NerdKits - electronics education for a digital generation

You are not logged in. [log in]

NEW: Learning electronics? Ask your questions on the new Electronics Questions & Answers site hosted by CircuitLab.

Microcontroller Programming » SPI Programming

February 10, 2010
by Mujda
Mujda's Avatar

I am using a MAX6675 (googling this gets the datasheet) to take a K-type thermocouple input which then converts it to a SPI format which you should be able to interface directly with the ATmega168. I'm not having much luck though.

I've taken the standard thermometer code and hardware from the Nerdkits kit, and simply added the MAX6675 on a breakout board (it's surface mount). There are very few connections to make, simply: 1) Gnd (checked) 2) Vcc (checked) 3) 2xThermocouple inputs - currently unconnected, but chip should communicate this on the SPI interface 4) SS (Slave Select), SCK (SPI clock), SO/MISO (Data)

Basically, I'm not getting the SPIF (SPI Interupt Flag) set, which means it's not receiving any data. In 'Main' x remains zero, so neither MSB or LSB were received.

When checking the hardware with a digital oscilloscope, it looks like SS is permanently high, and I can't seem to detect a clock signal on SCK.

Can anyone help me?

Thanks,

Mujda

See code below: I've not deleted any of the previous code, just added:

#define SPI_PORT PORTB
#define SPI_DDR DDRB
......
void SPI_MasterInit() {
  // Set SCK & SS for output, everything else for input
  SPI_DDR = (1<<PB5)|(1<<PB2);
  // Set SS to high to ensure slave captures temp
  SPI_PORT |= (1<<PB2);
  // Enable SPI, Master, set clock rate fck/16 
  SPCR = (1<<SPE)|(1<<MSTR)|(1<<SPR0);
}

uint16_t SPI_MasterReceive() {
  uint16_t data;
  int i;

  data = 0;
  // Pull SS low to initiate data transmission
  SPI_PORT &= ~(1<<PB2);
  // Wait for reception to complete, MSB
  // Only loop 100 times max incase SPI flag does't set
  i=0;
  while(i<100){
    i++;
  if(SPSR & (1<<SPIF)){
        data++;
    i=100;
      }
  }
  // Wait for reception to complete, LSB
  // Only loop 100 times max incase SPI flag doesn't set
  while(i<100){
    i++;
    if(SPSR & (1<<SPIF)){
      data++;
  i=100;
    }
  }
  // Pull SS high to synchronise Slave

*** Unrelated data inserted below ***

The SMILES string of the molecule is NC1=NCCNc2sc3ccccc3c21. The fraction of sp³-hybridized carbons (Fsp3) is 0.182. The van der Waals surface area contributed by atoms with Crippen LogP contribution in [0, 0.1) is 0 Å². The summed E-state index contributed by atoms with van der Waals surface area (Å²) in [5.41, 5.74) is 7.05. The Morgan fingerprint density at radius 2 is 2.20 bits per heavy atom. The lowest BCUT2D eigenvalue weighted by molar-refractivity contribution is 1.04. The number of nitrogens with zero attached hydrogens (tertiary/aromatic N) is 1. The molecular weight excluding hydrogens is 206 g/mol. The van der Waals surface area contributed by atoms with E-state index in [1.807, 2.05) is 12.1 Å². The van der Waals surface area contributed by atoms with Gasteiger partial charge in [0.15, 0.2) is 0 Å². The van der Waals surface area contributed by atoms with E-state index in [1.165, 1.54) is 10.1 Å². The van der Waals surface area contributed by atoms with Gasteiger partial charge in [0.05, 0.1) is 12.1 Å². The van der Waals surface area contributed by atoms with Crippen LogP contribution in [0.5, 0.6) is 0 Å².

SPI_PORT |= (1<<PB2);
  // Return Data Register
  return data;
}

main{
......
SPI_MasterInit();
.....
data = SPI_MasterReceive();
LCD_write_int16(PSTR(data));
......
February 10, 2010
by N3Roaster
N3Roaster's Avatar

It looks like you want the MCU to be in master mode. In order to receive data over SPI in master mode, you must also send data. I know that might not make much sense if the device you're trying to communicate with doesn't even have a MOSI pin to connect to, but that's how it is. If you aren't trying to send data, you won't generate a clock signal and you won't get any data back on MISO. You might also have some trouble with the loops while waiting. The clock rate requested is pretty slow (that chip supports much faster), so it's entirely possible that you're running through those loops faster than you're transmitting/receiving the data, in which case you'll also miss detecting the data. I'm also not seeing where you're getting the data from SPDR. It looks as though your function should always return 0, 1, or 2, but I assume that's just for debugging purposes.

February 10, 2010
by Mujda
Mujda's Avatar

Thanks N3Roaster,

I had assumed that as the MCU was receiving I shouldn't write anything to SPDR. I've adjusted the code to write a byte to SPDR before looking to receive a byte on the SPI. I've also included 'flag' which should be 0,1 or 2 depending on how many SPIF are received and increased the waiting loops to 1000. Is it correct to say that SCK will stop functioning after every byte received, so because I am receiving a 2 byte number, I need to write a byte to SPDR between receieved bytes?

First run I set the function to 'return flag;', which was 2 (this is good news :-) ) Then I changed it to 'return data;', which is contantly zero.

Frustratingly, my digital scope has stopped working. My digital multimeter gives SCK - Low SS - High MISO - Wandering between 1 & 2 volts (could mean a data flow?)

My code is below:

uint16_t SPI_MasterReceive() {
   uint16_t data;
   int i,flag;

   flag = 0;
   data = 0;
// Write a byte of data to SPDR to startup clock
   SPDR = 0xFF;
// Pull SS low to initiate data transmission
   SPI_PORT &= ~(1<<PB2);
// Wait for reception to complete, MSB
// Only loop 1000 times max incase SPI flag does't set
   i=0;
   while(i<1000){
      i++;
  if(SPSR & (1<<SPIF)){
// Record byte, shifted 8 bits to left
         data = (SPDR<<8);
         flag++;
     i=1000;
      }
   }
// Wait for reception to complete, LSB
// Only loop 1000 times max incase SPI flag doesn't set
   i=0;
// SPI clock will have stopped after first byte?
// So write another byte to SPDR
   SPDR = 0xFF;
   while(i<1000){
      i++;
      if(SPSR & (1<<SPIF)){
// Record byte
         data = data + SPDR;
         flag++;
         i=1000;
      }
   }
// Pull SS high to synchronise Slave
   SPI_PORT |= (1<<PB2);
// Return Data Register
   return data;
}
February 10, 2010
by pbfy0
pbfy0's Avatar

I don't think that code is quite right, you don't need to add to data as far as I know, just get SPDR.

February 11, 2010
by N3Roaster
N3Roaster's Avatar